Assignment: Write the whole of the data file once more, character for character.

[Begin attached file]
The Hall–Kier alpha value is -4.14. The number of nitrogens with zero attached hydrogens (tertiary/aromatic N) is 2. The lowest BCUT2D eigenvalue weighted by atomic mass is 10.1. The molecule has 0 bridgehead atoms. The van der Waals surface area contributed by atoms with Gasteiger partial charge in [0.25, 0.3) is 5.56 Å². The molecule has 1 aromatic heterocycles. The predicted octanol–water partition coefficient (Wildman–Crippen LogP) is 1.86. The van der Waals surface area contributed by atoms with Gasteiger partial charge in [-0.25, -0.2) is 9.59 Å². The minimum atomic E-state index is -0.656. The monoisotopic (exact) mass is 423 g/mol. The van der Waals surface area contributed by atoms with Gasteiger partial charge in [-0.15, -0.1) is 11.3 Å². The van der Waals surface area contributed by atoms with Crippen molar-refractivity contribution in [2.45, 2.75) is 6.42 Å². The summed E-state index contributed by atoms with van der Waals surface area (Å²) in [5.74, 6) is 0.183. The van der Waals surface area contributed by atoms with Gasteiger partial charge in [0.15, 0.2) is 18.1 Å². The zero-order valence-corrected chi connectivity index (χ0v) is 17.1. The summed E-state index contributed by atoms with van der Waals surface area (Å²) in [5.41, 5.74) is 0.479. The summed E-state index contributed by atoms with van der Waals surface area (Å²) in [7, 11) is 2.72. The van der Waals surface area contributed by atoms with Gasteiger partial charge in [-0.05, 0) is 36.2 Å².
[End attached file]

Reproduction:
The Hall–Kier alpha value is -4.14. The number of nitrogens with zero attached hydrogens (tertiary/aromatic N) is 2. The lowest BCUT2D eigenvalue weighted by atomic mass is 10.1. The molecule has 0 bridgehead atoms. The van der Waals surface area contributed by atoms with Gasteiger partial charge in [0.25, 0.3) is 5.56 Å². The molecule has 1 aromatic heterocycles. The predicted octanol–water partition coefficient (Wildman–Crippen LogP) is 1.86. The van der Waals surface area contributed by atoms with Gasteiger partial charge in [-0.25, -0.2) is 9.59 Å². The minimum atomic E-state index is -0.656. The monoisotopic (exact) mass is 423 g/mol. The van der Waals surface area contributed by atoms with Gasteiger partial charge in [-0.15, -0.1) is 11.3 Å². The van der Waals surface area contributed by atoms with Crippen molar-refractivity contribution in [2.45, 2.75) is 6.42 Å². The summed E-state index contributed by atoms with van der Waals surface area (Å²) in [5.74, 6) is 0.183. The van der Waals surface area contributed by atoms with Gasteiger partial charge in [0.15, 0.2) is 18.1 Å². The zero-order valence-corrected chi connectivity index (χ0v) is 17.1. The summed E-state index contributed by atoms with van der Waals surface area (Å²) in [5.41, 5.74) is 0.479. The summed E-state index contributed by atoms with van der Waals surface area (Å²) in [7, 11) is 2.72. The van der Waals surface area contributed by atoms with Gasteiger partial charge in [-0.05, 0) is 36.2 Å².